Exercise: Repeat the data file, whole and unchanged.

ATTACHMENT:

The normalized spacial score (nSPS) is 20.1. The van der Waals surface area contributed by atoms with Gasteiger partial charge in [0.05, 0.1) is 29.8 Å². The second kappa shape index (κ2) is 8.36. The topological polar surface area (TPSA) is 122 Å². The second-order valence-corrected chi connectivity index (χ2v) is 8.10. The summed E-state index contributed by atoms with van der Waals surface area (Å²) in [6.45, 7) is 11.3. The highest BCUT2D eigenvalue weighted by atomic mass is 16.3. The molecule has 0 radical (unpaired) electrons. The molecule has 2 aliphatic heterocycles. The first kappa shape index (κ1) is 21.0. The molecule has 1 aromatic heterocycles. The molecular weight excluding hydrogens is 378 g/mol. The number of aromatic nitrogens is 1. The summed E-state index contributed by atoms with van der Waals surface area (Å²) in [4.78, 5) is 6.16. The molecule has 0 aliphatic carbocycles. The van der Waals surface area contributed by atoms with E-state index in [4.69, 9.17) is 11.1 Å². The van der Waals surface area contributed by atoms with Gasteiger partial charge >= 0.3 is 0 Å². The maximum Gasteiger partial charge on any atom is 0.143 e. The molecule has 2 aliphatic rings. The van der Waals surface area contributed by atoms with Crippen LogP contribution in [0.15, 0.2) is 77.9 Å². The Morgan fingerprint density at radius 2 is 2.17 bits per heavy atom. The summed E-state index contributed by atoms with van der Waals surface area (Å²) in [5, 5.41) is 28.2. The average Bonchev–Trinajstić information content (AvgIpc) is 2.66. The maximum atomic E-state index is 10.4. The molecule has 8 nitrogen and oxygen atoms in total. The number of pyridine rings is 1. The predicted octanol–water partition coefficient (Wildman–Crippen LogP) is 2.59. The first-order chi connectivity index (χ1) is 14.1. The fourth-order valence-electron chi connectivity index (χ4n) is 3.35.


The normalized spacial score (nSPS) is 20.1. The van der Waals surface area contributed by atoms with Gasteiger partial charge in [0.05, 0.1) is 29.8 Å². The second kappa shape index (κ2) is 8.36. The topological polar surface area (TPSA) is 122 Å². The second-order valence-corrected chi connectivity index (χ2v) is 8.10. The summed E-state index contributed by atoms with van der Waals surface area (Å²) in [6.45, 7) is 11.3. The highest BCUT2D eigenvalue weighted by atomic mass is 16.3. The molecule has 0 radical (unpaired) electrons. The molecule has 2 aliphatic heterocycles. The first kappa shape index (κ1) is 21.0. The molecule has 1 aromatic heterocycles. The molecular weight excluding hydrogens is 378 g/mol. The number of aromatic nitrogens is 1. The summed E-state index contributed by atoms with van der Waals surface area (Å²) in [4.78, 5) is 6.16. The molecule has 0 aliphatic carbocycles. The van der Waals surface area contributed by atoms with E-state index in [4.69, 9.17) is 11.1 Å². The van der Waals surface area contributed by atoms with Gasteiger partial charge >= 0.3 is 0 Å². The maximum Gasteiger partial charge on any atom is 0.143 e. The molecule has 2 aliphatic rings. The van der Waals surface area contributed by atoms with Crippen LogP contribution in [0.15, 0.2) is 77.9 Å². The Morgan fingerprint density at radius 2 is 2.17 bits per heavy atom. The summed E-state index contributed by atoms with van der Waals surface area (Å²) in [5, 5.41) is 28.2. The average Bonchev–Trinajstić information content (AvgIpc) is 2.66. The maximum atomic E-state index is 10.4. The molecule has 8 nitrogen and oxygen atoms in total. The number of pyridine rings is 1. The predicted octanol–water partition coefficient (Wildman–Crippen LogP) is 2.59. The first-order chi connectivity index (χ1) is 14.1. The fourth-order valence-electron chi connectivity index (χ4n) is 3.35.